Dismiss Notice
Join Physics Forums Today!
The friendliest, high quality science and math community on the planet! Everyone who loves science is here!

PIDEC: Nuclear-Photoelectric Powerplant

  1. Apr 14, 2009 #1
    Nuclear power generator uses radioactive particle emission to stimulate fluorescent material which then lights up photoelectric cell. It's called PIDEC:

    http://www.physorg.com/news158848950.html

    http://nextbigfuture.com/2009/04/direct-conversion-of-nuclear-power-to.html

    They're claiming upto 40% conversion efficiency, which is pretty good.

    They're also saying it could make for a much more compact and portable nuclear powerplant.
    I'm wondering if that could make it suitable for spacecraft. For instance, it could be used to power an ion-engine, or a VASIMR type of rocket.
    This could make SSTO practical.

    At the least, it should be suitable for powering space probes (eg. rovers)

    Can anyone comment on the feasibility of this design?
     
  2. jcsd
  3. Apr 14, 2009 #2
    Last edited by a moderator: Apr 24, 2017
  4. May 14, 2009 #3
  5. May 14, 2009 #4

    mgb_phys

    User Avatar
    Science Advisor
    Homework Helper

    It doesn't say what kind of isotope you need or how much it costs to generate the isotope.
    A beta emitter and a wire gives you 100% efficiency but it's not exactly practical.
     
  6. May 14, 2009 #5
    This wouldn't allow an ion based engine to achieve SSTO because ion engines aren't used to lift off Earth. Their thrust to weight ratio is too low to be useful there, though it could be useful once the craft is in space.
     
  7. May 14, 2009 #6

    Andrew Mason

    User Avatar
    Science Advisor
    Homework Helper

    40% is not that good. You can get 40% efficiency from some designs of nuclear power plants. Besides, how do you get 40% efficiency when the photo-electric cell alone is about 20% efficient?

    AM
     
  8. May 15, 2009 #7

    vanesch

    User Avatar
    Staff Emeritus
    Science Advisor
    Gold Member

    I'm extremely sceptical about this. First off, most energy in a nuclear reactor is deposited by fission products in the fuel, so I don't see how you can make a good scintillator out of the fuel and worse, how to couple that to some kind of photocel :bugeye:

    But next, we all know that solar cells are not extremely efficient in converting light into electricity. So trying to convert radiation into scintillation light, and then trying to convert that scintillation light into electricity sounds like about the worse idea one could have to make an efficient plant. So I don't know what that 40% means.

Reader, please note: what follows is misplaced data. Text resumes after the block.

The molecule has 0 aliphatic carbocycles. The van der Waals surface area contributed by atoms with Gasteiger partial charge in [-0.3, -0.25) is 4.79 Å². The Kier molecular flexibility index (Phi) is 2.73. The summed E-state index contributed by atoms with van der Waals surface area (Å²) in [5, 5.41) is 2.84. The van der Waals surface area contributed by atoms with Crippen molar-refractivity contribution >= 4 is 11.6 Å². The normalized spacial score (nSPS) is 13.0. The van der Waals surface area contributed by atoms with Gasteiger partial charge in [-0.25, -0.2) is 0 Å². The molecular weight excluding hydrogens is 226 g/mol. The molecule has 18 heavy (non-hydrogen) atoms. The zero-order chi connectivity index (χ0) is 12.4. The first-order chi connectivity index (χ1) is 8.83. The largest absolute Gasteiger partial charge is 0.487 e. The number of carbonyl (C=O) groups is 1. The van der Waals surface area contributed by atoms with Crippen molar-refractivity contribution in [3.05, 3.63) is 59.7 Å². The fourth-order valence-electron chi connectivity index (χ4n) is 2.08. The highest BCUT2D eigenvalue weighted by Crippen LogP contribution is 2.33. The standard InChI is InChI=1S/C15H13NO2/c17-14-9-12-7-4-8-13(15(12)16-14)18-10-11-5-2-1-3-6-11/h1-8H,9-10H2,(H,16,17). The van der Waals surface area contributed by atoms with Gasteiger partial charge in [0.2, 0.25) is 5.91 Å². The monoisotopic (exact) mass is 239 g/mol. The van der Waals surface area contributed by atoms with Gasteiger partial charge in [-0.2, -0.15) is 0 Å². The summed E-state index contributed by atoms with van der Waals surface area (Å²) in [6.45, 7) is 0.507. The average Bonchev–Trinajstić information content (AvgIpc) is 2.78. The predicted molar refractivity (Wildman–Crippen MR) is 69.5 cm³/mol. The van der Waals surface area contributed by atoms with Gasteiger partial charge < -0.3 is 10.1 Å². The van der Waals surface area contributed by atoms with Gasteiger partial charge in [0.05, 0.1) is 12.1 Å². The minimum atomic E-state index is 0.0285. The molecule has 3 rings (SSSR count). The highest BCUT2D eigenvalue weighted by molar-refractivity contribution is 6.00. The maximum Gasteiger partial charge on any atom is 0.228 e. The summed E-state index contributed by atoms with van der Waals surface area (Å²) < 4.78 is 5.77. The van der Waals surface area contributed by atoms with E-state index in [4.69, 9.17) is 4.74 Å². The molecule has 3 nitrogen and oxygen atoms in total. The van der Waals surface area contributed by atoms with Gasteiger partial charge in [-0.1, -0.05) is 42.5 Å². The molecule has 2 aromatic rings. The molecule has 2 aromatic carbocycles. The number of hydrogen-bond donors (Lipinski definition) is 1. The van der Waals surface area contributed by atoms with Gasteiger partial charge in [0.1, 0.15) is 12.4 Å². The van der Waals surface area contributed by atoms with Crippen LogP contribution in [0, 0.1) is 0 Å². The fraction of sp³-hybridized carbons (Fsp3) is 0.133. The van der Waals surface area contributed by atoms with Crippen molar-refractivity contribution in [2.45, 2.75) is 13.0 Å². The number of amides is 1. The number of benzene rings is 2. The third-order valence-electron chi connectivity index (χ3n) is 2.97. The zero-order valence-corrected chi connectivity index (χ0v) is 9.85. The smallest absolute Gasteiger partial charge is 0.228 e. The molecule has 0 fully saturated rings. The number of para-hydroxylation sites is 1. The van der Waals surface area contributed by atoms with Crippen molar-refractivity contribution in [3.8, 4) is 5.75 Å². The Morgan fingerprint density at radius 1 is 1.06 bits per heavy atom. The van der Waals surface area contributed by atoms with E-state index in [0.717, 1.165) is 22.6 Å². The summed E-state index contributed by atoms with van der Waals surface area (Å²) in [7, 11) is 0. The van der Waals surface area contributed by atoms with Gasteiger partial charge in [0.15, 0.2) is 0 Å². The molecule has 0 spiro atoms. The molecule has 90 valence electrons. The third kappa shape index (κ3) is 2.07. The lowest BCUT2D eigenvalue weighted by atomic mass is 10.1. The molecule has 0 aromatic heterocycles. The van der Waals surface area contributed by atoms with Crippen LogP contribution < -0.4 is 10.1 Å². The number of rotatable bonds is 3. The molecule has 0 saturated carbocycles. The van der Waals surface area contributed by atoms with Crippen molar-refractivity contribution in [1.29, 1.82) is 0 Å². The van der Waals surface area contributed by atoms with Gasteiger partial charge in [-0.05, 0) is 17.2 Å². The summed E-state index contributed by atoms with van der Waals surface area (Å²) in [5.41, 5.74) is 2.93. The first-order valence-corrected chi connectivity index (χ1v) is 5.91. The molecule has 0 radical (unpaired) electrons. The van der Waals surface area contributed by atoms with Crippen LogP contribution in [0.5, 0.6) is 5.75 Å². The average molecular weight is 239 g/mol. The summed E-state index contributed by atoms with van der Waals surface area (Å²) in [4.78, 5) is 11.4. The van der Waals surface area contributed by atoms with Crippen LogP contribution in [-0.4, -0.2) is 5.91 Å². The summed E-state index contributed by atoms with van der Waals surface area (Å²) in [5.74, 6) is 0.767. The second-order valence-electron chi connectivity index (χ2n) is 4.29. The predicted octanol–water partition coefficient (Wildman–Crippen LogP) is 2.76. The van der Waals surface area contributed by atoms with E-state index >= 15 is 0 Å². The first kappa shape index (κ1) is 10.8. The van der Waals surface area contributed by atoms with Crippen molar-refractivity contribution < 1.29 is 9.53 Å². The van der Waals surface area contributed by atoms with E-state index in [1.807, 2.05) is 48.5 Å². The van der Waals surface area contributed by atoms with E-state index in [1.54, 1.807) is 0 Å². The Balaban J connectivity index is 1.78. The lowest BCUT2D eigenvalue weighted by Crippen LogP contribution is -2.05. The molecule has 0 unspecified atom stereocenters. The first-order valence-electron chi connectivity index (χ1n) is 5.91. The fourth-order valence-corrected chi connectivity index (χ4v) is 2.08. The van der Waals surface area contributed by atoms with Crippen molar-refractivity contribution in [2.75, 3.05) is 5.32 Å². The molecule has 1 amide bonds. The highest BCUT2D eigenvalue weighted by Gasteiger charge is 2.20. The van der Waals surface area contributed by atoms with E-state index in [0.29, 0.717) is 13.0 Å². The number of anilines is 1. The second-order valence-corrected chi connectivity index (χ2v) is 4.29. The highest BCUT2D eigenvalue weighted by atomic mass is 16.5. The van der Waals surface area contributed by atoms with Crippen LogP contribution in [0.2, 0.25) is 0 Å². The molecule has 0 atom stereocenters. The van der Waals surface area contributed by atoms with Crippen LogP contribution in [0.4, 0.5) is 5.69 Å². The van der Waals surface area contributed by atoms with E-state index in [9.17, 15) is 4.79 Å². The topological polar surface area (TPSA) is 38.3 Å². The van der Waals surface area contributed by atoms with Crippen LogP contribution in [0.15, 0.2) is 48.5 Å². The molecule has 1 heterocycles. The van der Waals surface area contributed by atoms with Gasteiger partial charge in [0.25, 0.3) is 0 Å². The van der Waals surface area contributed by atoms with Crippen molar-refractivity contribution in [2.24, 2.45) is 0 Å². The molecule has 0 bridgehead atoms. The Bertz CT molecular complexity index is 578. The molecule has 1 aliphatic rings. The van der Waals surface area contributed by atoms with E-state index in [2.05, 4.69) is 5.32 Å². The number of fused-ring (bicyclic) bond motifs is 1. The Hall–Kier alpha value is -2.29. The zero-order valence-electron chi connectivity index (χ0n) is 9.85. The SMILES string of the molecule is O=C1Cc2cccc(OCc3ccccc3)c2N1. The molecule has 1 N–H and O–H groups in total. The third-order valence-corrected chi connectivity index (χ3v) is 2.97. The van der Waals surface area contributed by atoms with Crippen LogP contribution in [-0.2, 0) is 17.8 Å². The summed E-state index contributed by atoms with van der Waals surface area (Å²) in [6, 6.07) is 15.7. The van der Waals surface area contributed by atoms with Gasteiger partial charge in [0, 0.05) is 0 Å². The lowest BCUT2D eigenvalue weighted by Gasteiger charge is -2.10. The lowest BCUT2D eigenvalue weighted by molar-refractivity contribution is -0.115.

9. May 15, 2009 #8
    Here is a slide presentation on PIDEC from U Missouri:
    https://mospace.umsystem.edu/xmlui/...uclearEnergyConversion.ppt?sequence=5#256,1,A Research Program: Nuclear Energy Conversion
    They are proposing using either krypton 85, strontium 90, or plutonium 238 as the radioactive isotope. On page 17 they calculate useful-power-to-raw-power efficiencies in the range of 10% to 31%, so their 40% efficiency number apparently does not include this. The fluorescence apparently pumps an eximer laser which is converted in a photocell.
     
  10. May 16, 2009 #9
    It's one thing to talk about solar photovoltaic efficiencies, since solar photovoltaics are designed to work with the Sun's spectrum.

    But it's another thing to talk about photovoltaic efficiencies for other photon sources, like from a fluorescer, since their emission spectrum and bandwidth are different.

    Nextly, 40% may be low in comparison to steam turbines, however a steam turbine system is not necessarily the lightest in weight or the most durable/reliable system out there. These things are factors in choice of nuclear conversion setup too.

    A simpler nuclear photovoltaic system could be simpler, more compact, and more physically robust. For applications like space propulsion, it might be much more practical.
    The fact that the fluorescer surrounds and envelopes the nuclear radiation source to absorb and harvest its radiation energy as much as possible, while still being a fluid, means reduction in radiation damage, in contrast to nuclear thermal systems which expose components to radiation damage over time.

    Unlike the thermal fluid in the nuclear thermal reactor, the scintillator is not kept under extreme conditions that could lead to containment breach, etc. It seems to be a much more comfortable and reliable setup.
     
  11. May 16, 2009 #10

    vanesch

    User Avatar
    Staff Emeritus
    Science Advisor
    Gold Member

    It is not clear on these transparencies how they hope to recover the essence of the kinetic energy of the fission products in a nuclear fission reactor. As the path of these things is already a few microns, this means that the uranium fuel must be part itself of the fluorescent medium, right ? So you have a solution of uranium in a fluorescent medium and that medium must convert most of the kinetic energy in photons, which must then escape the fluorescent medium and impact upon photo-electric cells ?
    So the 160 MeV something get directly converted into light ? And that light gets converted into electricity ?
     
  12. May 16, 2009 #11
    Yes, that's right, the fissile material must be in closest proximity to the scintillator material, so that the two are mixed. The fluorescent scintillator can have a low opacity, so that its photons escape it to reach the surrounding photocell, to be converted to electricity.